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Pea Ridge National Military Park I

"Union Victory"

Pea Ridge Maps

The Battle That Saved Missouri for the Union

C ontrol of Missouri was a prime objective of both the Union and Confederate forces during the first year of the Civil War. It was the reason the Battle of Wilson’s Creek was fought near Springfield, Missouri, on August 10, 1861, and it was one of the reasons for the clash at Pea Ridge in March 1862.

The Battle of Pea Ridge marked the end of a campaign that began on Christmas Day, 1861, with the appointment of Brigadier General Samuel R. Curtis to head the Federal Southwestern District of Missouri. Acting with more zeal than his predecessors, Curtis began pushing Confederates and Pro-Confederate forces out of the state. By Mid-February 1862, he and his troops had chased his main opponents, Major General Sterling Price and the Missouri State Guard into Arkansas.

In the Boston Mountains south of Fayetteville, Price joined with Brigadier General Benjamin McCulloch’s Confederates. There Major General Earl Van Dorn took command of this combined 16,000 man force and on March 4 headed it northward, intending to strike into Missouri and capture St. Louis. But dug in across his path on the bluffs, overlooking Little Sugar Creek, not far from Elkhorn Tavern and nearby Elkhorn Mountain (Part of the larger Pea Ridge Plateau) were Curtis’s 10,500 Federals.

Van Dorn knew that a frontal assault against Curtis’s troops would be suicidal, so he swung north to come in behind them. He planned to strike at dawn on March 7th, but his troops, hungry, cold, and weary from a difficult three-day march, arrived hours behind schedule. McCulloch’s troops fell so far behind that van Dorn decided to temporarily divide his army. McCulloch was ordered to retrace his steps around the west end of Elkhorn Mountain, then turn east to rejoin Van Dorn near Elkhorn Tavern. These delays gave Curtis time to face about and prepare to receive the assault.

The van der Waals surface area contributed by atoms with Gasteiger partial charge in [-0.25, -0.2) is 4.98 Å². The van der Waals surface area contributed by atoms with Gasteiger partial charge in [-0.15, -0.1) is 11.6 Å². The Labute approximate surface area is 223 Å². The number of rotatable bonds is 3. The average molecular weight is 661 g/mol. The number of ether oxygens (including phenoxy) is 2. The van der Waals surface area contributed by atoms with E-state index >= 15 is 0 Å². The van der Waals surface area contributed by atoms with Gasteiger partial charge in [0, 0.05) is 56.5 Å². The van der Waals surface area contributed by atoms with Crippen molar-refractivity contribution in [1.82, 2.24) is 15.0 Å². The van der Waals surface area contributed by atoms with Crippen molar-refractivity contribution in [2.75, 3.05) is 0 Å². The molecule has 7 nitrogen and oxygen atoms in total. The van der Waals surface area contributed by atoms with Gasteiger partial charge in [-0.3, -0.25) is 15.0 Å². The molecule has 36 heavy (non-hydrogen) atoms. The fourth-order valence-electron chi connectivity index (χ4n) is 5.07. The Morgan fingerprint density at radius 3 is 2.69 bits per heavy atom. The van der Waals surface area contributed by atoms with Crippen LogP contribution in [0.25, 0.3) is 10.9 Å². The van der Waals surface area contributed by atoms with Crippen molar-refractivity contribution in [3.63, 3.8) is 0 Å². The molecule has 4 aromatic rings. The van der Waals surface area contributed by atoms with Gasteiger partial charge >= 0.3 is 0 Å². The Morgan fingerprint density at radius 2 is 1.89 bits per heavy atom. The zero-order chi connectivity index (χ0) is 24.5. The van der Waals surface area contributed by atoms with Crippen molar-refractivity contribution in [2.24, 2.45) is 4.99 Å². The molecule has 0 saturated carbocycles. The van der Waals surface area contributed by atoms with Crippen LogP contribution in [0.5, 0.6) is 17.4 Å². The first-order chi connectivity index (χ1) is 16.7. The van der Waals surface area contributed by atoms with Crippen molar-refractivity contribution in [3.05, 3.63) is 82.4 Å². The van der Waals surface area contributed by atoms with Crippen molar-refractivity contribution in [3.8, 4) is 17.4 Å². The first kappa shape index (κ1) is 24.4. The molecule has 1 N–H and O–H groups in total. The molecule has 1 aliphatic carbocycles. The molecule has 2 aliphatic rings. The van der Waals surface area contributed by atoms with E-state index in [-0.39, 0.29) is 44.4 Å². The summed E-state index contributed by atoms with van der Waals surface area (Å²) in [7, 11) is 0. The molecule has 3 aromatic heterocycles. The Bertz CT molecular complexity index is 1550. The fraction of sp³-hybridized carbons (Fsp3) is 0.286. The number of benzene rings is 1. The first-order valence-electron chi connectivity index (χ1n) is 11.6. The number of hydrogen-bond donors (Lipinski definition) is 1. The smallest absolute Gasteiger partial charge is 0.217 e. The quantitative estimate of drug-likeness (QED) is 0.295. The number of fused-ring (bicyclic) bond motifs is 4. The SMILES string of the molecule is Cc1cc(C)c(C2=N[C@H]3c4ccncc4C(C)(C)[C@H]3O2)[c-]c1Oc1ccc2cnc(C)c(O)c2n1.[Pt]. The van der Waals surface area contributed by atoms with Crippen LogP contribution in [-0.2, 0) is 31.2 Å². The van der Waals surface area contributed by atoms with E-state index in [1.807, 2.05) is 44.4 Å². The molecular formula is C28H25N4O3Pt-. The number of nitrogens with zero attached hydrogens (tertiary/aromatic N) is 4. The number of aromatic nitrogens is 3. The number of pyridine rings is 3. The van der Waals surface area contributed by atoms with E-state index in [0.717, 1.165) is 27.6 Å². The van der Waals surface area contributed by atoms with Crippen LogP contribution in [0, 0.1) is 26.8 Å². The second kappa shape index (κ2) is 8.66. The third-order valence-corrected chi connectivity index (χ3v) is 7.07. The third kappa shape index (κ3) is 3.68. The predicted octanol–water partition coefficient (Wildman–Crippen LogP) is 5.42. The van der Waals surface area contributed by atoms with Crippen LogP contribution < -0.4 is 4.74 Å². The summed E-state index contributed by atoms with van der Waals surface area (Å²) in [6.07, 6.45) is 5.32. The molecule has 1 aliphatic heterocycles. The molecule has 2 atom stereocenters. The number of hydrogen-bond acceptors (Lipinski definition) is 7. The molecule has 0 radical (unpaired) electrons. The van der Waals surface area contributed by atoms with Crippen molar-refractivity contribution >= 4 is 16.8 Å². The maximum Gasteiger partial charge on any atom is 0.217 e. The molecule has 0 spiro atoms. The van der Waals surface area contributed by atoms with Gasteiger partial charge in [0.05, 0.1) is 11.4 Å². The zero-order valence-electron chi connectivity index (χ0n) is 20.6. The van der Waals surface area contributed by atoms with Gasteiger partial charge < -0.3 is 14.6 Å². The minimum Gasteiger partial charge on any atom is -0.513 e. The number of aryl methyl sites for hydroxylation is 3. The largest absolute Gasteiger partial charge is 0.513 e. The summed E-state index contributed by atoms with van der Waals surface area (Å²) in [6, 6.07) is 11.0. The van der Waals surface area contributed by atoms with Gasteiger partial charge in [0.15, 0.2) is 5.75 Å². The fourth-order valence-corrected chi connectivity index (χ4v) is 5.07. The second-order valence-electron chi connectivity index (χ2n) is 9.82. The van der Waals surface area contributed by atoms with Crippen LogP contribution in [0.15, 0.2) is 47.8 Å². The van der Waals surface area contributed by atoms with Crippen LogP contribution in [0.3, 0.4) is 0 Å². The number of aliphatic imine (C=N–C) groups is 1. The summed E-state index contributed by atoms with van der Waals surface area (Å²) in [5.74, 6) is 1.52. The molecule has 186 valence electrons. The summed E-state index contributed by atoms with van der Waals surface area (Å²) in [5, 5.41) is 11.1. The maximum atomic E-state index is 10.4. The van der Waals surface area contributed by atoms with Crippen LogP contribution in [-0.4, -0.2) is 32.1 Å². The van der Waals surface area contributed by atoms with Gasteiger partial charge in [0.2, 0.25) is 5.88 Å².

McCulloch’s troops, including two regiments of Cherokee Indians under Brigadier General Albert Pike, marched west of Elkhorn Mountain and the Round Top. They ran into an intensive fire that resulted in the deaths of McCulloch and General James McIntosh and the capture of the ranking Colonel Louis Hebert. With the Command structure practically destroyed, McCulloch’s men scattered from the field.

The other prong of the attack fared considerably better. Attacking east of Elkhorn Mountain, Price’s Missourians slowly but steadily pushed the Federals back until, about nightfall, they held Elkhorn Tavern and the crucial Telegraph and Huntsville roads. During the night the survivor of McCulloch’s Leetown fight joined them.

On the morning fo March 8th, Curtis counterattacked in the tavern area. His massed artillery severely damaged the confederate line and his concerted infantry and cavalry attacks began to crumple their defenses. Still, the Confederates held. By mid-morning, however, Van Dorn realized that his ammunition was running short and ordered his troops to withdraw. The Battle of Pea Ridge was over. Missouri was in Union hands, and most of the Union and Confederate troops moved east of the Mississippi to fight in other campaigns.

Narrative Courtesy fo the Pea Ridge National Military Park Guide.

Entrance to Pea Ridge National Battlefield


Visitor's Center--"Elkhorn Tavern Battle" picture

Page II

Page III

Page IV

Page V

Visitor's Center--


Visitor's Center--artillery piece


Pea Ridge at Civil War Album


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